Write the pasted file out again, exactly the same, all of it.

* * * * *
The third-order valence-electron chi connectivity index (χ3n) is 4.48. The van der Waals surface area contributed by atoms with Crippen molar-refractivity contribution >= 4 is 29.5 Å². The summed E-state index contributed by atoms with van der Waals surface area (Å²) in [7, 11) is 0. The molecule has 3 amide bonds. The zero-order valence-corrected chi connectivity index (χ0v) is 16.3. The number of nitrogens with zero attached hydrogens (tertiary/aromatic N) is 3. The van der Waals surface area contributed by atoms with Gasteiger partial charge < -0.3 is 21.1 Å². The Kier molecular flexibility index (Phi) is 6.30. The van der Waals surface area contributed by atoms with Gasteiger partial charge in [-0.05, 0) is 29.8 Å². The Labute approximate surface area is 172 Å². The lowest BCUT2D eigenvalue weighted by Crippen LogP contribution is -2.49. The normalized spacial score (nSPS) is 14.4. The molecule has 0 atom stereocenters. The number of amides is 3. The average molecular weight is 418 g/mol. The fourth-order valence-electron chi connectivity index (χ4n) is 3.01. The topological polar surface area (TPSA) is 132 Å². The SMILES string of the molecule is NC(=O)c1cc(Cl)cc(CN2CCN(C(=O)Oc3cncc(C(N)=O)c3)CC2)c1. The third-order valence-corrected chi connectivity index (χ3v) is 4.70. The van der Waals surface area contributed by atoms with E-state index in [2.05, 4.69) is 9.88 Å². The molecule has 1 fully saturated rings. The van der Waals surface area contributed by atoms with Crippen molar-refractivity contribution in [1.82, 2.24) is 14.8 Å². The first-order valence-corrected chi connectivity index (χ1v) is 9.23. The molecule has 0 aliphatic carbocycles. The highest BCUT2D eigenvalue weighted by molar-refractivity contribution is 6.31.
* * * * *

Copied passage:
The third-order valence-electron chi connectivity index (χ3n) is 4.48. The van der Waals surface area contributed by atoms with Crippen molar-refractivity contribution >= 4 is 29.5 Å². The summed E-state index contributed by atoms with van der Waals surface area (Å²) in [7, 11) is 0. The molecule has 3 amide bonds. The zero-order valence-corrected chi connectivity index (χ0v) is 16.3. The number of nitrogens with zero attached hydrogens (tertiary/aromatic N) is 3. The van der Waals surface area contributed by atoms with Gasteiger partial charge < -0.3 is 21.1 Å². The Kier molecular flexibility index (Phi) is 6.30. The van der Waals surface area contributed by atoms with Gasteiger partial charge in [-0.05, 0) is 29.8 Å². The Labute approximate surface area is 172 Å². The lowest BCUT2D eigenvalue weighted by Crippen LogP contribution is -2.49. The normalized spacial score (nSPS) is 14.4. The molecule has 0 atom stereocenters. The number of amides is 3. The average molecular weight is 418 g/mol. The fourth-order valence-electron chi connectivity index (χ4n) is 3.01. The topological polar surface area (TPSA) is 132 Å². The SMILES string of the molecule is NC(=O)c1cc(Cl)cc(CN2CCN(C(=O)Oc3cncc(C(N)=O)c3)CC2)c1. The third-order valence-corrected chi connectivity index (χ3v) is 4.70. The van der Waals surface area contributed by atoms with E-state index in [2.05, 4.69) is 9.88 Å². The molecule has 1 fully saturated rings. The van der Waals surface area contributed by atoms with Crippen molar-refractivity contribution in [1.82, 2.24) is 14.8 Å². The first-order valence-corrected chi connectivity index (χ1v) is 9.23. The molecule has 0 aliphatic carbocycles. The highest BCUT2D eigenvalue weighted by molar-refractivity contribution is 6.31.